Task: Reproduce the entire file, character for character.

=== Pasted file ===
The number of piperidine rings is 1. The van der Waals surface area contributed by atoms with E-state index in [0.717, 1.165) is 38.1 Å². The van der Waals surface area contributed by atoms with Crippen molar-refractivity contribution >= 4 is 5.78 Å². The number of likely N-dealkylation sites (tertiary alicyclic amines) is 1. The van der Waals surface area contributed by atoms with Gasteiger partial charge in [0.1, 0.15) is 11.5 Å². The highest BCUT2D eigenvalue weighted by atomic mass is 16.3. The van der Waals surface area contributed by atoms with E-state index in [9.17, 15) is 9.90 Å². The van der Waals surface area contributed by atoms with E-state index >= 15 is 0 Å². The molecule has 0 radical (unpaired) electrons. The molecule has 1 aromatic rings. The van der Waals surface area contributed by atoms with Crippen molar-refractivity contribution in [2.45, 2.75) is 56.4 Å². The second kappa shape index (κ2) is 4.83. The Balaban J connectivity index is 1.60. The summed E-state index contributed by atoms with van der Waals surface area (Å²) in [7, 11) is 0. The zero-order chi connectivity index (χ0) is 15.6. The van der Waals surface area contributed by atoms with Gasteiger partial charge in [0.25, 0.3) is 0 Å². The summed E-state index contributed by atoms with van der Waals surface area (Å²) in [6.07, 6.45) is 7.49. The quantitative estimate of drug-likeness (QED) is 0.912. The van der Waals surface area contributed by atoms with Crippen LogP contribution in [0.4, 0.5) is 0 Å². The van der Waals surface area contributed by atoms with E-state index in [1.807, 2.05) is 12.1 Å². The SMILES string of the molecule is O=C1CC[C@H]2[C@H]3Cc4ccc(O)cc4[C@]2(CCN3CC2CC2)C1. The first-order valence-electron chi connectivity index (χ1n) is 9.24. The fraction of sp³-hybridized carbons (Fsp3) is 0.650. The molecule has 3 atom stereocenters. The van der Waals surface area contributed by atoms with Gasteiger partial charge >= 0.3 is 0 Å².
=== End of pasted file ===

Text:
The number of piperidine rings is 1. The van der Waals surface area contributed by atoms with E-state index in [0.717, 1.165) is 38.1 Å². The van der Waals surface area contributed by atoms with Crippen molar-refractivity contribution >= 4 is 5.78 Å². The number of likely N-dealkylation sites (tertiary alicyclic amines) is 1. The van der Waals surface area contributed by atoms with Gasteiger partial charge in [0.1, 0.15) is 11.5 Å². The highest BCUT2D eigenvalue weighted by atomic mass is 16.3. The van der Waals surface area contributed by atoms with E-state index in [9.17, 15) is 9.90 Å². The van der Waals surface area contributed by atoms with E-state index >= 15 is 0 Å². The molecule has 0 radical (unpaired) electrons. The molecule has 1 aromatic rings. The van der Waals surface area contributed by atoms with Crippen molar-refractivity contribution in [2.45, 2.75) is 56.4 Å². The second kappa shape index (κ2) is 4.83. The Balaban J connectivity index is 1.60. The summed E-state index contributed by atoms with van der Waals surface area (Å²) in [7, 11) is 0. The zero-order chi connectivity index (χ0) is 15.6. The van der Waals surface area contributed by atoms with Gasteiger partial charge in [0.25, 0.3) is 0 Å². The summed E-state index contributed by atoms with van der Waals surface area (Å²) in [6.07, 6.45) is 7.49. The quantitative estimate of drug-likeness (QED) is 0.912. The van der Waals surface area contributed by atoms with Crippen LogP contribution in [0.4, 0.5) is 0 Å². The van der Waals surface area contributed by atoms with E-state index in [1.807, 2.05) is 12.1 Å². The SMILES string of the molecule is O=C1CC[C@H]2[C@H]3Cc4ccc(O)cc4[C@]2(CCN3CC2CC2)C1. The first-order valence-electron chi connectivity index (χ1n) is 9.24. The fraction of sp³-hybridized carbons (Fsp3) is 0.650. The molecule has 3 atom stereocenters. The van der Waals surface area contributed by atoms with Gasteiger partial charge >= 0.3 is 0 Å².